ActivEpi, the longstanding dream of Emory University Professor of Epidemiology David Kleinbaum, is now a reality. Under development for four years, ActivEpi is being billed as the first electronic textbook in CD-ROM that provides a multimedia interactive course on the fundamentals of epidemiology. Kleinbaum himself has called the new publication “by far the most unique and innovative educational text ever developed for epidemiology.”
In a private demonstration for the Epi Monitor, Kleinbaum displayed some of the numerous features of the new CD-ROM. It allows users to see and hear narrated video presentations on topics of interest such as famous outbreaks in epidemiology. It provides quizzes on material just covered with multiple-choice questions which users can check instantly for correctness. Sometimes presentations are interrupted to prompt users in midstream with questions about the material being discussed. Graphical elements help users visually to grasp concepts. Animation in tables and graphs help users to follow the lessons being explained by the narrator. Exercises are provided to test the knowledge being transmitted, and links to related resources on the web are included.
All in all, Kleinbaum says he is uncertain about the market for this new type of text, but he believes ActivEpi will be well received because it makes the material easier to learn, more interesting, able to be used in pieces rather than as whole chapters, and it reinforces the material better. Kevin Sullivan, an Emory colleague who co-authored the companion textbook, told the Emory Report, a school newspaper, that ActivEpi “adds to the learning environment. Some students are able to just sit down with a book, while others need a little more, and that’s where the CD ROM comes in. It also will allow me to spend less time on the basics and more time on the complicated things.” On the other hand, some users during
the beta testing phase expressed a preference for the companion hardcopy text without all of the extra multimedia features, presumably in the interest of time.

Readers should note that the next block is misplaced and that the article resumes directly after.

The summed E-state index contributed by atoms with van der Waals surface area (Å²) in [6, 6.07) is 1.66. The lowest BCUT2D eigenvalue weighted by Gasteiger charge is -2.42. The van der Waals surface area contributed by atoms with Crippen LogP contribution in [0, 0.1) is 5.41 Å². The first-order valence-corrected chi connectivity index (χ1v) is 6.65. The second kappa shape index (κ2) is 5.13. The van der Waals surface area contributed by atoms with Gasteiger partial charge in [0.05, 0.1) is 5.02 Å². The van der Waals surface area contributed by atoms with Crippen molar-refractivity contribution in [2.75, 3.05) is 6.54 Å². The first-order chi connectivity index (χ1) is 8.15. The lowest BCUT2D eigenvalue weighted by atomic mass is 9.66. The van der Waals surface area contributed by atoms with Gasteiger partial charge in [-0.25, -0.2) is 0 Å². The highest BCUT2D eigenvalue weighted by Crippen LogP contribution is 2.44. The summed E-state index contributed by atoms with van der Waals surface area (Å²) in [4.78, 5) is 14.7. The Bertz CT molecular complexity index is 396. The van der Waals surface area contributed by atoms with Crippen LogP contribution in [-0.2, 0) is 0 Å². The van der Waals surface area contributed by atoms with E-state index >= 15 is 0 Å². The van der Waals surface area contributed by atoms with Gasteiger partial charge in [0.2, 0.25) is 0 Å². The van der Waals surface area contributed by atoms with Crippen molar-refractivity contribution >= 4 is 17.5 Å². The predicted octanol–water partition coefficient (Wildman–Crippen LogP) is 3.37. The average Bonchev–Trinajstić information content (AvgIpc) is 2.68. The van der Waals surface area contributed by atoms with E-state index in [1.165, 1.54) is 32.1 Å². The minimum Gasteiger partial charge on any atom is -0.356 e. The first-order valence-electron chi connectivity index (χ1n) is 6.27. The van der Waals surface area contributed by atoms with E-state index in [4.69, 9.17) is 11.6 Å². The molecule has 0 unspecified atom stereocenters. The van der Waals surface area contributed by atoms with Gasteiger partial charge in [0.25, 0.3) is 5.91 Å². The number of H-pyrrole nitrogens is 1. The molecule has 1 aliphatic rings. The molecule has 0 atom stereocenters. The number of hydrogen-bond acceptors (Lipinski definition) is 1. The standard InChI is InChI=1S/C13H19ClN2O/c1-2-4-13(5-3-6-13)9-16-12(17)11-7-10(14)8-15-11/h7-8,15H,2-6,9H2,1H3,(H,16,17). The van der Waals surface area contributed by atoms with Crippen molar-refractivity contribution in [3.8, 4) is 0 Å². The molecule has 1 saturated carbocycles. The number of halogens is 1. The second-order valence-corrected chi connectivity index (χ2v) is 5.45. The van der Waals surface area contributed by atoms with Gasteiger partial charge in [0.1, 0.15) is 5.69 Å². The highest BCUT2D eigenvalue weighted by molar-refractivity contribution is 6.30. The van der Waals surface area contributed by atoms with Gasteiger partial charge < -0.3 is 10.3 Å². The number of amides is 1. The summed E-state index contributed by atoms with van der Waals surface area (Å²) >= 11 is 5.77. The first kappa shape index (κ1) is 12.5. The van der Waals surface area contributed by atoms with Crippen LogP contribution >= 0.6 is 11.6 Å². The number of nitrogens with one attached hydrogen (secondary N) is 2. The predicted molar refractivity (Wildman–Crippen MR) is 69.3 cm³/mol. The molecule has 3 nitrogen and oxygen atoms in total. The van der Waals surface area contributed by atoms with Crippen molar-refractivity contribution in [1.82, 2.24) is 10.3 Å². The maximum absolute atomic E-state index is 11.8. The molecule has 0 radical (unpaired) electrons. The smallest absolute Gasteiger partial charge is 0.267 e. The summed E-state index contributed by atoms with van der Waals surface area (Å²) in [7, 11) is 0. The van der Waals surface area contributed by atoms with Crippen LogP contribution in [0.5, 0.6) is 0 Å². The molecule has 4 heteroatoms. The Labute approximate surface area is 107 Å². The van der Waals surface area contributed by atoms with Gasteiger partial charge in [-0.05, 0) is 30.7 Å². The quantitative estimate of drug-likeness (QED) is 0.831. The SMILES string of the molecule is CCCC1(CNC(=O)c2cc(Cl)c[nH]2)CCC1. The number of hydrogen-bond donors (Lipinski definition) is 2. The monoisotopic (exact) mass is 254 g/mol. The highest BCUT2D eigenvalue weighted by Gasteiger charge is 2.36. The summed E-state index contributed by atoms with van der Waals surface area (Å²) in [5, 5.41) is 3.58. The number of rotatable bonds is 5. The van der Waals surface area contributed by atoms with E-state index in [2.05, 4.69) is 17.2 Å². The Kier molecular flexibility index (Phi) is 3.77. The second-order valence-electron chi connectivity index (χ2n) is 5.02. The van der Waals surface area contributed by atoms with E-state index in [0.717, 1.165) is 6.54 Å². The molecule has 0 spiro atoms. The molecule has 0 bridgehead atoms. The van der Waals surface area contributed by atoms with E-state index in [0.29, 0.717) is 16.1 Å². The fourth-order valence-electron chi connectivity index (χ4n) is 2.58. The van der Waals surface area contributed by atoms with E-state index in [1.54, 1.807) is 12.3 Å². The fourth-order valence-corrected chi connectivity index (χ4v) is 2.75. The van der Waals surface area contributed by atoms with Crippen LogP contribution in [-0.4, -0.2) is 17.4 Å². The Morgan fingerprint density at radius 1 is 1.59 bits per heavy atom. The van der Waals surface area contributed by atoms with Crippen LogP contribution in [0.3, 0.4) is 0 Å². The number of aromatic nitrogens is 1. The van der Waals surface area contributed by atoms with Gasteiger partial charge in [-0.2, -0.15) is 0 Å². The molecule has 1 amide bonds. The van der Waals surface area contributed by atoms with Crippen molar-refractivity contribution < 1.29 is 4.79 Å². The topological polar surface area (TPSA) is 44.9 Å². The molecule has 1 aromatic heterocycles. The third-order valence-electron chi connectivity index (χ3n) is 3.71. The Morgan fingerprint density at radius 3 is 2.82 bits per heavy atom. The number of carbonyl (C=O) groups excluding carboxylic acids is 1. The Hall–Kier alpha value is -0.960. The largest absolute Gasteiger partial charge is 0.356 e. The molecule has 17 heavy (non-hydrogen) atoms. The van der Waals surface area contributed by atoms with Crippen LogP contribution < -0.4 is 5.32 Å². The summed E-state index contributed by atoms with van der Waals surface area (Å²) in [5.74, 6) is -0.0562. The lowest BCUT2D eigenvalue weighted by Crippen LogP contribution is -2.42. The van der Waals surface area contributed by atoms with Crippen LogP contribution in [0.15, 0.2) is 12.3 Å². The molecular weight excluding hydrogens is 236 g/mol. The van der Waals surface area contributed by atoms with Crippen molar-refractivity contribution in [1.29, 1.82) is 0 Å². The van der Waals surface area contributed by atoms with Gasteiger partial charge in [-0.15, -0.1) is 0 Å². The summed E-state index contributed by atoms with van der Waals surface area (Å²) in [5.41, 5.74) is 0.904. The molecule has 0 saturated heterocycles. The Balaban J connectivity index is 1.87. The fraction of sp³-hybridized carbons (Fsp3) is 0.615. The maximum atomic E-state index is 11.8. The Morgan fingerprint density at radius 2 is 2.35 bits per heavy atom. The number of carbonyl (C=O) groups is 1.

According to Kleinbaum, the new course encapsulates the knowledge and skills he has acquired about teaching epidemiology and statistics since 1975. And this knowledge is not trivial since Kleinbaum has taught over 130 short courses all over the world during his career, including 7 courses just this summer! He has won numerous teaching awards during his career from both UNC and Emory where he has held faculty appointments, including Emory’s prestigious Emory Williams Distinguished Teaching Award in May 2000.
Kleinbaum describes himself as a “communicator” and said “I am told I have a good knack for explaining things and that I could make a course on dirt interesting.” Despite his skills, development of ActivEpi was arduous for Kleinbaum. “This project made the work I did on my other textbooks seem easy. Kleinbaum is the author of four other well known texts in epidemiology and biostatistics.
The new course has been a collaborative effort between Kleinbaum, the Centers for Disease Control and Prevention, and Paul Velleman at Cornell whose company Data Description first produced ActivStats, a related course which served as the template on which Kleinbaum constructed ActivEpi. The two courses share many of the same features. Because of its support for the development of ActivEpi, CDC has retained rights to distribute ActivEpi on to government employees. The current publisher is Springer-Verlag which expects to have the course ready for distribution and shipping in September 2002.
ActivEpi will have a companion spiral textbook which contains all of the textual material from ActivEpi. The CD ROM will cost $69.95 and the textbook will be $36.95.
The audience for the new course is very wide, according to Kleinbaum and includes students and professionals in the health sciences (including epidemiology), medical students as well as practicing physicians, and even high school kids for some of the simpler concepts in the book. The material for the course is presented in 15 chapters and each contains approximately 15 activities for the users taking about 5 minutes each to finish. At that rate, chapters should take about an hour and a quarter to complete. The book covers topics normally found in most introductory textbooks.
ActivEpi is intended to help the CDC address increasing demands to provide broad training to public health professionals in the US and abroad. Dr. Stanley Foster, one of Kleinbaum’s Emory colleagues with extensive experience in developing countries, believes the CD ROM format will be very well suited to those countries where access to speedy internet services is more limited.
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